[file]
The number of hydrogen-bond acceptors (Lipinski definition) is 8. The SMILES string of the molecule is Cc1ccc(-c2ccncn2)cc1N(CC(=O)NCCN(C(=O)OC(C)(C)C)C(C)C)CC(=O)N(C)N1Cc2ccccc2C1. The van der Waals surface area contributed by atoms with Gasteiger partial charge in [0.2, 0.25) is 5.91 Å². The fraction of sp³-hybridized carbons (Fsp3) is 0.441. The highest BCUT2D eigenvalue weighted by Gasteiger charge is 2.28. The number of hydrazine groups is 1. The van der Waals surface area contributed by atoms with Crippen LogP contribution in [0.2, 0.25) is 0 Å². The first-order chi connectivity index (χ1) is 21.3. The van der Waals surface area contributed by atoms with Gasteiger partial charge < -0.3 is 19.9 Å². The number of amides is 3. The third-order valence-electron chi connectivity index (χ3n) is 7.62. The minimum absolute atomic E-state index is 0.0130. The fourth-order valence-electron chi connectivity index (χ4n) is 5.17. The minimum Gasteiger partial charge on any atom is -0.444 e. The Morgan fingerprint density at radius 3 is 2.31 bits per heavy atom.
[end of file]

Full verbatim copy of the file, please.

The number of hydrogen-bond acceptors (Lipinski definition) is 8. The SMILES string of the molecule is Cc1ccc(-c2ccncn2)cc1N(CC(=O)NCCN(C(=O)OC(C)(C)C)C(C)C)CC(=O)N(C)N1Cc2ccccc2C1. The van der Waals surface area contributed by atoms with Gasteiger partial charge in [0.2, 0.25) is 5.91 Å². The fraction of sp³-hybridized carbons (Fsp3) is 0.441. The highest BCUT2D eigenvalue weighted by Gasteiger charge is 2.28. The number of hydrazine groups is 1. The van der Waals surface area contributed by atoms with Crippen LogP contribution in [0.2, 0.25) is 0 Å². The first-order chi connectivity index (χ1) is 21.3. The van der Waals surface area contributed by atoms with Gasteiger partial charge < -0.3 is 19.9 Å². The number of amides is 3. The third-order valence-electron chi connectivity index (χ3n) is 7.62. The minimum absolute atomic E-state index is 0.0130. The fourth-order valence-electron chi connectivity index (χ4n) is 5.17. The minimum Gasteiger partial charge on any atom is -0.444 e. The Morgan fingerprint density at radius 3 is 2.31 bits per heavy atom.